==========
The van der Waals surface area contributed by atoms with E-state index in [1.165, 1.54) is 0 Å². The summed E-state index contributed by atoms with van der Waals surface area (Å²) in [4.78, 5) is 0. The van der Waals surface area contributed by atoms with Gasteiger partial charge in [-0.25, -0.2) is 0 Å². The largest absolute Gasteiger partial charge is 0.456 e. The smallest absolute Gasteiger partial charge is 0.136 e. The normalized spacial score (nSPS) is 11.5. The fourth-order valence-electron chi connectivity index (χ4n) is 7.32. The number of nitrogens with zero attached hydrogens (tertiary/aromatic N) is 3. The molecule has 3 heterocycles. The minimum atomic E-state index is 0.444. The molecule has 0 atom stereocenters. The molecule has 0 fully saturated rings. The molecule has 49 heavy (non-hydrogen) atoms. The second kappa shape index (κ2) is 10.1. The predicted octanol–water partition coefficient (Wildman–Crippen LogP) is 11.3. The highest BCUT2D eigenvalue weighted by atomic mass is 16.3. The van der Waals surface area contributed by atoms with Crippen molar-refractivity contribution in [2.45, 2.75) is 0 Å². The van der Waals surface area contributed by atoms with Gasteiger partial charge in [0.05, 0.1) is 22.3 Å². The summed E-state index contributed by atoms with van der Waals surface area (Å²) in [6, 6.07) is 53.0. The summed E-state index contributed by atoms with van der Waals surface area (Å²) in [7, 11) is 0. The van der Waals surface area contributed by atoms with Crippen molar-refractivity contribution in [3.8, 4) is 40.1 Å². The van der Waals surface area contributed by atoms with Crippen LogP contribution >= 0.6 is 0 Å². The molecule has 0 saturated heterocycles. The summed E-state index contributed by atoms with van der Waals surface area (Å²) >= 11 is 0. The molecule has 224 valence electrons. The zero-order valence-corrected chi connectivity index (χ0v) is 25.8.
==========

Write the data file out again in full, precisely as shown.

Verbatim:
The van der Waals surface area contributed by atoms with E-state index in [1.165, 1.54) is 0 Å². The summed E-state index contributed by atoms with van der Waals surface area (Å²) in [4.78, 5) is 0. The van der Waals surface area contributed by atoms with Gasteiger partial charge in [-0.25, -0.2) is 0 Å². The largest absolute Gasteiger partial charge is 0.456 e. The smallest absolute Gasteiger partial charge is 0.136 e. The normalized spacial score (nSPS) is 11.5. The fourth-order valence-electron chi connectivity index (χ4n) is 7.32. The number of nitrogens with zero attached hydrogens (tertiary/aromatic N) is 3. The molecule has 3 heterocycles. The minimum atomic E-state index is 0.444. The molecule has 0 atom stereocenters. The molecule has 0 fully saturated rings. The molecule has 49 heavy (non-hydrogen) atoms. The second kappa shape index (κ2) is 10.1. The predicted octanol–water partition coefficient (Wildman–Crippen LogP) is 11.3. The highest BCUT2D eigenvalue weighted by atomic mass is 16.3. The van der Waals surface area contributed by atoms with Crippen molar-refractivity contribution in [2.45, 2.75) is 0 Å². The van der Waals surface area contributed by atoms with Gasteiger partial charge in [0.05, 0.1) is 22.3 Å². The summed E-state index contributed by atoms with van der Waals surface area (Å²) in [6, 6.07) is 53.0. The summed E-state index contributed by atoms with van der Waals surface area (Å²) in [7, 11) is 0. The van der Waals surface area contributed by atoms with Crippen molar-refractivity contribution in [3.8, 4) is 40.1 Å². The van der Waals surface area contributed by atoms with Crippen LogP contribution >= 0.6 is 0 Å². The molecule has 0 saturated heterocycles. The summed E-state index contributed by atoms with van der Waals surface area (Å²) >= 11 is 0. The molecule has 224 valence electrons. The zero-order valence-corrected chi connectivity index (χ0v) is 25.8.